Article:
Whether you’re a budding master chef or a budget- and health-conscious family, it’s very possible that your kitchen is using more energy than any other room in the home. Here’s why...
When you think about the fact that fridges and freezers must be left on all day, every day, it’s little surprise that they typically use more electricity than any other appliance in the home. If you have a fridge that is over 10 years old, investing in a newer model could see you with an energy saving of up to 40 per cent, as long as you choose a reasonably sized model with a high-star energy rating.
Those big white appliances are some of the more obvious ways we use energy, but there are a few secret energy users in the cooking process that might surprise you.
The first is the humble kettle. Despite its small size, it uses up a surprisingly large amount of energy. The best way to keep this in check is to only boil the water you need, and switch it off at the wall when you’re finished. Similarly, turn off the toaster at the wall when it’s not in use.
While it’s crucial to have good lighting in the kitchen (it is never a good idea to chop in the dark), all that overhead and task lighting can add up. Switch to energy-saving light globes like compact fluorescent lamps, which can use 80 per cent less energy than traditional pear-shaped incandescent globes. These could pay for themselves in as little as one year.
Finally, investing in an energy-efficient slow cooker can save you a lot of energy, not to mention make cooking at the end of a busy day a whole lot easier!
The hot water that you use when you’re washing the dishes can be a major source of energy consumption. If you don’t have a dishwasher, scrape off debris, plug the sink and don’t leave the tap on while you wash. While it’s not a good idea to wash with cold water, you can rinse with cold to cut hot-water costs.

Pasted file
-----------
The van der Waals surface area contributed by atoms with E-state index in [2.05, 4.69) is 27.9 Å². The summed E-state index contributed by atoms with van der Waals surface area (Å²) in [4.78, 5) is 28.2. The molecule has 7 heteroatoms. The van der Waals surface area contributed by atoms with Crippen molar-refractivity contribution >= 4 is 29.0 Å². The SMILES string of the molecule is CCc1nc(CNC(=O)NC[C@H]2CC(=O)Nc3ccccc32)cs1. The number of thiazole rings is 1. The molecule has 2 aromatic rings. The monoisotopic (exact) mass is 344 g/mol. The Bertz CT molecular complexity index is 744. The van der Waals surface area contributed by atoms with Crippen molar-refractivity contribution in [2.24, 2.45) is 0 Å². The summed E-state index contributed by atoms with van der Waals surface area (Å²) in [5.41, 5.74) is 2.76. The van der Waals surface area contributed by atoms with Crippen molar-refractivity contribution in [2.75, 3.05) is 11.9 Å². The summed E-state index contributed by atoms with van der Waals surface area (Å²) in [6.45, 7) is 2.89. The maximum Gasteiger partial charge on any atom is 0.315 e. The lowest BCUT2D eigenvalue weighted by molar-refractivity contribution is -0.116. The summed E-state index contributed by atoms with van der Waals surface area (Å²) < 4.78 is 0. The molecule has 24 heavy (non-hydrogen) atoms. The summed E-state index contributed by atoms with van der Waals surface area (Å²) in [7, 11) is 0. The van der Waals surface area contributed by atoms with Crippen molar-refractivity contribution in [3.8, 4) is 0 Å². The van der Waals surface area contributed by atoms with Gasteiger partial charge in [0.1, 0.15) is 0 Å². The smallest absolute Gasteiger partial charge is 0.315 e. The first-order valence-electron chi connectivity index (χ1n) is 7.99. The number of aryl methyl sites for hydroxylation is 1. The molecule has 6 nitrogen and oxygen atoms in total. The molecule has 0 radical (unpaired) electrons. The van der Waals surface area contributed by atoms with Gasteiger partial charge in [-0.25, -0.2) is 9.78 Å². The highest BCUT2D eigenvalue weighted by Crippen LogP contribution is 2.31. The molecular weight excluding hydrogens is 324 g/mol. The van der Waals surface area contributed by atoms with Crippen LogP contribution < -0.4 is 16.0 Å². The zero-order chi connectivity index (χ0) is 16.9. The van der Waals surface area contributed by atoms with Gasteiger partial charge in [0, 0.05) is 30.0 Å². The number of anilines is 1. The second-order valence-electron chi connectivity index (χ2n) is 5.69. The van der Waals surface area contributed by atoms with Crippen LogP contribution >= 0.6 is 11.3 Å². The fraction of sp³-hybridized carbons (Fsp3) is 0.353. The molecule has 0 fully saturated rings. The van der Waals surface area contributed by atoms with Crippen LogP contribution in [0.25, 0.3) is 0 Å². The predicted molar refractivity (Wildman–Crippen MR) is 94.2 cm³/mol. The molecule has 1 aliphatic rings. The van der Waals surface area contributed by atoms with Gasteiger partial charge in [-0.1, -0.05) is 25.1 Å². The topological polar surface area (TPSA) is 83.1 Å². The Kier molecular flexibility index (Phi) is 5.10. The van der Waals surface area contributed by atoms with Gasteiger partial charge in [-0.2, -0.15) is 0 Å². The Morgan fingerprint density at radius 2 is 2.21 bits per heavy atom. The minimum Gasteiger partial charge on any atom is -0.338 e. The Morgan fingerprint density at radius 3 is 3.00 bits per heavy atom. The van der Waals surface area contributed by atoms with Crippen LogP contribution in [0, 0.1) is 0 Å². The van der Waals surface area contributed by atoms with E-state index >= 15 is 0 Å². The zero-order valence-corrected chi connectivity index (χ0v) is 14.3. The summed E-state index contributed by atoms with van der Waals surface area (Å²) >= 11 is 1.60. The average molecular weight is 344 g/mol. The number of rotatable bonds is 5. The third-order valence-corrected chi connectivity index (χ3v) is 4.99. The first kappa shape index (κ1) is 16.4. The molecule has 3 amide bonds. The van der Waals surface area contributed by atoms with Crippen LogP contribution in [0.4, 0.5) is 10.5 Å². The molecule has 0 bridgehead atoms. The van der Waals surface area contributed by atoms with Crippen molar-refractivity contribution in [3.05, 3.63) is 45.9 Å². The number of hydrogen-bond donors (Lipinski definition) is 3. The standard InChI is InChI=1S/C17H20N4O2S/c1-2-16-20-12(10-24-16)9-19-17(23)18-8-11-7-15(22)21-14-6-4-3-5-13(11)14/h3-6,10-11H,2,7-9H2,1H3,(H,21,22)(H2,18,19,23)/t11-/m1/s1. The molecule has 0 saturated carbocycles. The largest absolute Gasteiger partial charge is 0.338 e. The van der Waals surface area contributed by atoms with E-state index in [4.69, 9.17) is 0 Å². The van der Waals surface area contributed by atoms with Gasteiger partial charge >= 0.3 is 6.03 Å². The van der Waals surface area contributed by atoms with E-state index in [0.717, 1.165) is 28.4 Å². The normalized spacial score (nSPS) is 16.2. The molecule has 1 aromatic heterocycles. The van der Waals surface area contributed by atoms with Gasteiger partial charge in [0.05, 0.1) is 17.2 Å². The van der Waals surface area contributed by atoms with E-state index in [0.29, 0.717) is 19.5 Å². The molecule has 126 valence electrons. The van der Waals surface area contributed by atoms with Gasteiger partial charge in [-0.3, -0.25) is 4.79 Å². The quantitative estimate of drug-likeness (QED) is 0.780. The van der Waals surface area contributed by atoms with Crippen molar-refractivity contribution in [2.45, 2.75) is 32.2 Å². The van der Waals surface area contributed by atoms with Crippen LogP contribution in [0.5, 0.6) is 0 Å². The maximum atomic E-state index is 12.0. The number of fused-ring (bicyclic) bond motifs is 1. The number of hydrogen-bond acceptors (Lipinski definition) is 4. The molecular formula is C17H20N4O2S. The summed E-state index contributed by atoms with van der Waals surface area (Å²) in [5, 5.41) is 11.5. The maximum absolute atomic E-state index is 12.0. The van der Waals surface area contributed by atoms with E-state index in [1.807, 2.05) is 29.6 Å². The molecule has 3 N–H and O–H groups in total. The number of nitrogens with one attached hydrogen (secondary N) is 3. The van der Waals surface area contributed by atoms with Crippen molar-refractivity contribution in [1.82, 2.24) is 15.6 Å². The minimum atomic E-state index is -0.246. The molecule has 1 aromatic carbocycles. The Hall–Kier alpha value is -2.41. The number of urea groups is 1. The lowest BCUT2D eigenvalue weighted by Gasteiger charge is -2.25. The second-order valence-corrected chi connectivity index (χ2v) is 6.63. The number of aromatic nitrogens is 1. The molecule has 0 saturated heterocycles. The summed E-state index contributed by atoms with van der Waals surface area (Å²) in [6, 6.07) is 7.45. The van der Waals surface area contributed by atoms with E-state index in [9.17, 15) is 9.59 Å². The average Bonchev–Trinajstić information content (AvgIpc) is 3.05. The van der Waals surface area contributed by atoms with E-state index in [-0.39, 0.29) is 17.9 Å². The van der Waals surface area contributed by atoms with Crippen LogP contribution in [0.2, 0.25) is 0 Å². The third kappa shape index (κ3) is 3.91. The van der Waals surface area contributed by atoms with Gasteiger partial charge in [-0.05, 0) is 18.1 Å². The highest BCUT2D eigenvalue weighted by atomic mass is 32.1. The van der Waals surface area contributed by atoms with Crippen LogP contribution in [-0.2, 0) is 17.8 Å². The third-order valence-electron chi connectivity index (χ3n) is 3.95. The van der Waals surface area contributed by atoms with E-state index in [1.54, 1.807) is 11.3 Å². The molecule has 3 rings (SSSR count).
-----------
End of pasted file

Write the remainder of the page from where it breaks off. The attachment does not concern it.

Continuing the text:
If you do use a dishwasher, you can cut costs by only switching it on when you have a full load, and by using the economy setting. Some dishwashers also let you turn off the heat-dry function to allow your dishes to air dry, which can save a lot of power. If your dishwasher doesn’t have this option, you can just open the door when the load reaches this part of the cycle.
Using an older-style dishwasher could be costing you up to 20 per cent more per load, so if you use your dishwasher frequently, buying a new model could be a good investment. Look for a model with a high-star energy rating and good water efficiency as well as multiple cycle options.
Investigate which time of day is off-peak in your energy plan, and try to cook and switch the dishwasher on during those hours.
If you're spending a lot of time in the kitchen, you might want to compare energy plans to get the right one for your home.